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Mucopolysaccharidosis II

Mucopolysaccharidosis II: Introduction

Mucopolysaccharidosis II: MPS II, also called Hunter syndrome, affects juveniles and includes a mild and a severe form. Signs of the severe form ... more about Mucopolysaccharidosis II.

Mucopolysaccharidosis II: Disorder of mucopolysaccharide metabolism in juveniles. More detailed information about the symptoms, causes, and treatments of Mucopolysaccharidosis II is available below.

Symptoms of Mucopolysaccharidosis II

Treatments for Mucopolysaccharidosis II

Mucopolysaccharidosis II: Related Patient Stories

Mucopolysaccharidosis II: Deaths

Read more about Deaths and Mucopolysaccharidosis II.

Types of Mucopolysaccharidosis II

Mucopolysaccharidosis II: Complications

Read more about complications of Mucopolysaccharidosis II.

Causes of Mucopolysaccharidosis II

Read more about causes of Mucopolysaccharidosis II.

Disease Topics Related To Mucopolysaccharidosis II

Research the causes of these diseases that are similar to, or related to, Mucopolysaccharidosis II:

Evidence Based Medicine Research for Mucopolysaccharidosis II

Medical research articles related to Mucopolysaccharidosis II include:

Click here to find more evidence-based articles on the TRIP Database

Prognosis for Mucopolysaccharidosis II

Prognosis for Mucopolysaccharidosis II: Usually death by age 15 for severe form; can have normal lifespan for mild form.

Research about Mucopolysaccharidosis II

Visit our research pages for current research about Mucopolysaccharidosis II treatments.

Clinical Trials for Mucopolysaccharidosis II

The US based website ClinicalTrials.gov lists information on both federally and privately supported clinical trials using human volunteers.

Some of the clinical trials listed on ClinicalTrials.gov for Mucopolysaccharidosis II include:

Statistics for Mucopolysaccharidosis II

Mucopolysaccharidosis II: Broader Related Topics

Mucopolysaccharidosis II Message Boards

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Article Excerpts about Mucopolysaccharidosis II

MPS II, also called Hunter syndrome, affects juveniles and includes a mild and a severe form. Signs of the severe form are joint stiffness, mental deterioration, dwarfing, and progressive deafness. Death usually occurs by age 15. Symptoms of the mild form include short stature, limitation of motion, and features such as an enlarged forehead, lips, and tongue and misaligned teeth. (Source: excerpt from NINDS Mucopolysaccharidoses Information Page: NINDS)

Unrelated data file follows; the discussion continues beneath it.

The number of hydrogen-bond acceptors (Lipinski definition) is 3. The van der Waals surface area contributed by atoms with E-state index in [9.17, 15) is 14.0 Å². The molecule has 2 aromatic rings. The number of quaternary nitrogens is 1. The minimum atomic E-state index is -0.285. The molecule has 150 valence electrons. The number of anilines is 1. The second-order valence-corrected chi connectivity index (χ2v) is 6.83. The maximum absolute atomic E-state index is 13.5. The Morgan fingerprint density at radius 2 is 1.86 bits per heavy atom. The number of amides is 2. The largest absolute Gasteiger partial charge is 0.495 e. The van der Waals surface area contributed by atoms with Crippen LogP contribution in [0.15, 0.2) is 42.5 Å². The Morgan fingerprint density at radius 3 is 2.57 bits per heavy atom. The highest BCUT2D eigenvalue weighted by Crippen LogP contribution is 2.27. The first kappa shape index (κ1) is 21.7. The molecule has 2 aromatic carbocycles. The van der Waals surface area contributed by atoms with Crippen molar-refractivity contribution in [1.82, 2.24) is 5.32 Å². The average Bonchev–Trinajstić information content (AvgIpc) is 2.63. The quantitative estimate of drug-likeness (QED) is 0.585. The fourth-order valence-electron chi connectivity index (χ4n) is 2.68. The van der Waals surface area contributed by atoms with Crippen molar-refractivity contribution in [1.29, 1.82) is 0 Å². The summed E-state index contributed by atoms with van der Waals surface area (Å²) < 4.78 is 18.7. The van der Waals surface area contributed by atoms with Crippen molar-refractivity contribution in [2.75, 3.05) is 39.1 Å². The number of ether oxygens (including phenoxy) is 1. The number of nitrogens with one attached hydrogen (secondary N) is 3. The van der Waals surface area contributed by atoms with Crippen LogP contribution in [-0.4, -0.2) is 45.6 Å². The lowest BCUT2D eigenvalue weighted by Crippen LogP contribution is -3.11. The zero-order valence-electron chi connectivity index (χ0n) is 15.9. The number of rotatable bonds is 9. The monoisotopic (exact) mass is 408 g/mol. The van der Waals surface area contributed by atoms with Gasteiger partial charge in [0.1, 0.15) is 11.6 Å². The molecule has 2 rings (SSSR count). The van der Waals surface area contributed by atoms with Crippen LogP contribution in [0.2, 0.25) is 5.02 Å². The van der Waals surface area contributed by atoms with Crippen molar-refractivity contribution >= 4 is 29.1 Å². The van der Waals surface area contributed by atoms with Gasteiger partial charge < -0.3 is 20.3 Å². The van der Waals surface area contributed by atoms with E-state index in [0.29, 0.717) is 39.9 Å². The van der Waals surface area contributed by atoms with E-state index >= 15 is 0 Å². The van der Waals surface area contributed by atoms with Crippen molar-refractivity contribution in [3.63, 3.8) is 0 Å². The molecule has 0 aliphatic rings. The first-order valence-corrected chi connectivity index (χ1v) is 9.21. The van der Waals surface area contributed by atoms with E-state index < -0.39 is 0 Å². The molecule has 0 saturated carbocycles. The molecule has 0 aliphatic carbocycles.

Definitions of Mucopolysaccharidosis II:

An inborn mucopolysaccharide metabolism disorder with iduronate-2-sulfatase deficiency. Clinical characteristics are similar to those in MPS I, except for the absence of corneal clouding and slower progression of the course of disease and central nervous system deterioration. Retinal degeneration may occur, but the cornea usually remains clear. Appearance is normal at birth with excessive growth taking place during first two years of life. Two types are recognized: A severe form (MPS IIA) which is characterized mainly by mental retardation and progressive physical deterioration and early death, and a mild form (MPS IIB) in which patients may survive into adulthood. MPS IIA usually occurs between 2 and 4 years of age with progressive deterioration, chronic diarrhea, recurrent ear infections, hearing impairment, communicating hydrocephalus with increased intracranial pressure, and death at about 10 and 15 years. Obstructive airway disease, cardiac valvular dysfunction, myocardial thickening, pulmonary hypertension, coronary disease, and myocardial infarction may be superimposed. MPS IIB is milder with preservation of intelligence. The symptoms usually include hearing impairment, carpal tunnel syndrome, joint stiffness, discrete corneal opacities, and papilledema. Death may occur in early adulthood, usually from airway obstruction or cardiac failure. - (Source - Diseases Database)

Mucopolysaccharidosis II is listed as a "rare disease" by the Office of Rare Diseases (ORD) of the National Institutes of Health (NIH). This means that Mucopolysaccharidosis II, or a subtype of Mucopolysaccharidosis II, affects less than 200,000 people in the US population.
Source - National Institutes of Health (NIH)

Ophanet, a consortium of European partners, currently defines a condition rare when it affects 1 person per 2,000. They list Mucopolysaccharidosis II as a "rare disease".
Source - Orphanet

 

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